Welcome to JeffMD
A Curriculum for Excellence
Welcome to JeffMD, SKMC’s curriculum that will prepare students to thrive in the landscape of modern healthcare. Those of you matriculating in July 2017 will be fortunate enough to experience this curriculum fully.
Please explore these pages to learn more, and send us your questions and thoughts to JeffMD@jefferson.edu. We’ll use your comments to update information.
JeffMD Curriculum Overview
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- Early clinical exposure
- Integrated science, clinical knowledge and skill, and professional development
- Competency-based advancement
- Continuing component of scholarly inquiry on topics chosen by students with guidance from their mentors
- Learning optimized by a range of instructional formats
- Opportunity for early development of specialty interest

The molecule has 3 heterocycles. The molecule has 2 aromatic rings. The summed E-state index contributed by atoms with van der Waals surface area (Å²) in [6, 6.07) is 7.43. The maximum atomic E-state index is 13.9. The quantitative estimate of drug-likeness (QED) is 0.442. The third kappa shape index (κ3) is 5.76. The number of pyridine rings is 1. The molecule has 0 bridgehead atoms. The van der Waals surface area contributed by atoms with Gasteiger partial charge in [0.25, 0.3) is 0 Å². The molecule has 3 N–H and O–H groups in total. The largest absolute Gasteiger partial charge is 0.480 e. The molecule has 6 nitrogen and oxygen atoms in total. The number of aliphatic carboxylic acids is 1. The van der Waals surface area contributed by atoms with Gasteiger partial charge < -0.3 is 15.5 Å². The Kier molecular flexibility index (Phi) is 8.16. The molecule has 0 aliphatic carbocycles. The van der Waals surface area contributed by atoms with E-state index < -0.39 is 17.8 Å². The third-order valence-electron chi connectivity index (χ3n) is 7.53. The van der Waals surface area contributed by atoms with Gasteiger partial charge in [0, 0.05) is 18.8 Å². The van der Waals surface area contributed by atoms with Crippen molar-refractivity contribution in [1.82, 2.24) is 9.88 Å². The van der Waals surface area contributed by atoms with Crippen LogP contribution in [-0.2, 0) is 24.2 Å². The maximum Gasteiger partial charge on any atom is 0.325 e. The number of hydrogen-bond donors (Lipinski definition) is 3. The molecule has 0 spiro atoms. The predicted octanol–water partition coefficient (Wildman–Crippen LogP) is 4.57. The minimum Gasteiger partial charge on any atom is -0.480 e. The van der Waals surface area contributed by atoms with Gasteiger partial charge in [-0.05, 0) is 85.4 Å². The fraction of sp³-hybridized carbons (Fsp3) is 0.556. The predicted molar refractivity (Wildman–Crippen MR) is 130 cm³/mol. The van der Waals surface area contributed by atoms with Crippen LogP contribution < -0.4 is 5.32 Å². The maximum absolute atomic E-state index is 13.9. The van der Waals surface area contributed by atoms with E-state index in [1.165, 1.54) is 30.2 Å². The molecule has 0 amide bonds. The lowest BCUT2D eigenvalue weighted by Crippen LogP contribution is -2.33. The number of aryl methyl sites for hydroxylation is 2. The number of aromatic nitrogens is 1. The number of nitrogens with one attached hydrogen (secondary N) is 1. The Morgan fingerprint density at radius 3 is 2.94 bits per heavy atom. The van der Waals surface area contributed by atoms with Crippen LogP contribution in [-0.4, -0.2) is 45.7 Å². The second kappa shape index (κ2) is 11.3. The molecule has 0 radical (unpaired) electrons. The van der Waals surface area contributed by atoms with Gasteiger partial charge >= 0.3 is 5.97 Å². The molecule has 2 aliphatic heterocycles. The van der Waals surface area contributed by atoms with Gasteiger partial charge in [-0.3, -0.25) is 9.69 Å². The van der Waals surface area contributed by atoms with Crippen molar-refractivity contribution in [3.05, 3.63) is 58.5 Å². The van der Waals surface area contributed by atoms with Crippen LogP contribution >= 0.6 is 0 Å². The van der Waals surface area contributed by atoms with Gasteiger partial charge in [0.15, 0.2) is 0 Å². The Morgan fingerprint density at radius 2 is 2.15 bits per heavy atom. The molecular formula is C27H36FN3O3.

Top Ten Things You Need to Know
- JeffMD follows a patient-centered, three-phase structure. Science instruction
and clinical exposure will be fully integrated throughout a student’s time at SKMC.
- In Phase I, students focus on the foundations of medicine through eight organ system blocks (see the Curriculum Overview) that interweave fundamental and clinical science.
- In Phase II, students begin their clinical rotations, shifting the balance of learning toward clinical skills and application of knowledge. Students also continue to learn more advanced basic science as it relates to patient care during this phase. The order of rotations differs from student to student.